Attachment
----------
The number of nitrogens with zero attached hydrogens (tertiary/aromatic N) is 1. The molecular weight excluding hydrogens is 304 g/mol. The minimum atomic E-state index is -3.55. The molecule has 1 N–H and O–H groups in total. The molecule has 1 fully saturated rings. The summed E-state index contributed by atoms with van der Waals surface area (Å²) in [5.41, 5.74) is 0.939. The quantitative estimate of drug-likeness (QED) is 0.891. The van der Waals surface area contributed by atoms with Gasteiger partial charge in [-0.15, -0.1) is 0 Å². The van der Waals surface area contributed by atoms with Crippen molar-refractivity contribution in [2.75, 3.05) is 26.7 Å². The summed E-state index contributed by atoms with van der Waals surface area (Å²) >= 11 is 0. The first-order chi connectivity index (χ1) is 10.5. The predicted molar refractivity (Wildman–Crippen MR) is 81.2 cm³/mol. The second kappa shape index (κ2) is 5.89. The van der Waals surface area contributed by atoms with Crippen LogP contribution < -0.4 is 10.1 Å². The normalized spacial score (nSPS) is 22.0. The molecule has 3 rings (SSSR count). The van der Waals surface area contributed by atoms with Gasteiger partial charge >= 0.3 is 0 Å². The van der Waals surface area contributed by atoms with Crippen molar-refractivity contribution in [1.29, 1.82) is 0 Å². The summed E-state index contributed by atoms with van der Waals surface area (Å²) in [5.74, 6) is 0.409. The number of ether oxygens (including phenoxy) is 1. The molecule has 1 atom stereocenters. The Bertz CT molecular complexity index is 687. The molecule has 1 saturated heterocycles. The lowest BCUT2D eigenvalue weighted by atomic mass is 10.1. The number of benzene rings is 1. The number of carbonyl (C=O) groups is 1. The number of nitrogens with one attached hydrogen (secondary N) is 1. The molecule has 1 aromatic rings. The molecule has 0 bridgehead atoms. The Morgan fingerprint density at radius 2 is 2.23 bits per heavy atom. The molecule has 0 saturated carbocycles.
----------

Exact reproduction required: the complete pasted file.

The number of nitrogens with zero attached hydrogens (tertiary/aromatic N) is 1. The molecular weight excluding hydrogens is 304 g/mol. The minimum atomic E-state index is -3.55. The molecule has 1 N–H and O–H groups in total. The molecule has 1 fully saturated rings. The summed E-state index contributed by atoms with van der Waals surface area (Å²) in [5.41, 5.74) is 0.939. The quantitative estimate of drug-likeness (QED) is 0.891. The van der Waals surface area contributed by atoms with Gasteiger partial charge in [-0.15, -0.1) is 0 Å². The van der Waals surface area contributed by atoms with Crippen molar-refractivity contribution in [2.75, 3.05) is 26.7 Å². The summed E-state index contributed by atoms with van der Waals surface area (Å²) >= 11 is 0. The first-order chi connectivity index (χ1) is 10.5. The predicted molar refractivity (Wildman–Crippen MR) is 81.2 cm³/mol. The second kappa shape index (κ2) is 5.89. The van der Waals surface area contributed by atoms with Crippen LogP contribution < -0.4 is 10.1 Å². The normalized spacial score (nSPS) is 22.0. The molecule has 3 rings (SSSR count). The van der Waals surface area contributed by atoms with Gasteiger partial charge >= 0.3 is 0 Å². The van der Waals surface area contributed by atoms with Crippen molar-refractivity contribution in [1.29, 1.82) is 0 Å². The summed E-state index contributed by atoms with van der Waals surface area (Å²) in [5.74, 6) is 0.409. The number of ether oxygens (including phenoxy) is 1. The molecule has 1 atom stereocenters. The Bertz CT molecular complexity index is 687. The molecule has 1 saturated heterocycles. The lowest BCUT2D eigenvalue weighted by atomic mass is 10.1. The number of benzene rings is 1. The number of carbonyl (C=O) groups is 1. The number of nitrogens with one attached hydrogen (secondary N) is 1. The molecule has 1 aromatic rings. The molecule has 0 bridgehead atoms. The Morgan fingerprint density at radius 2 is 2.23 bits per heavy atom. The molecule has 0 saturated carbocycles.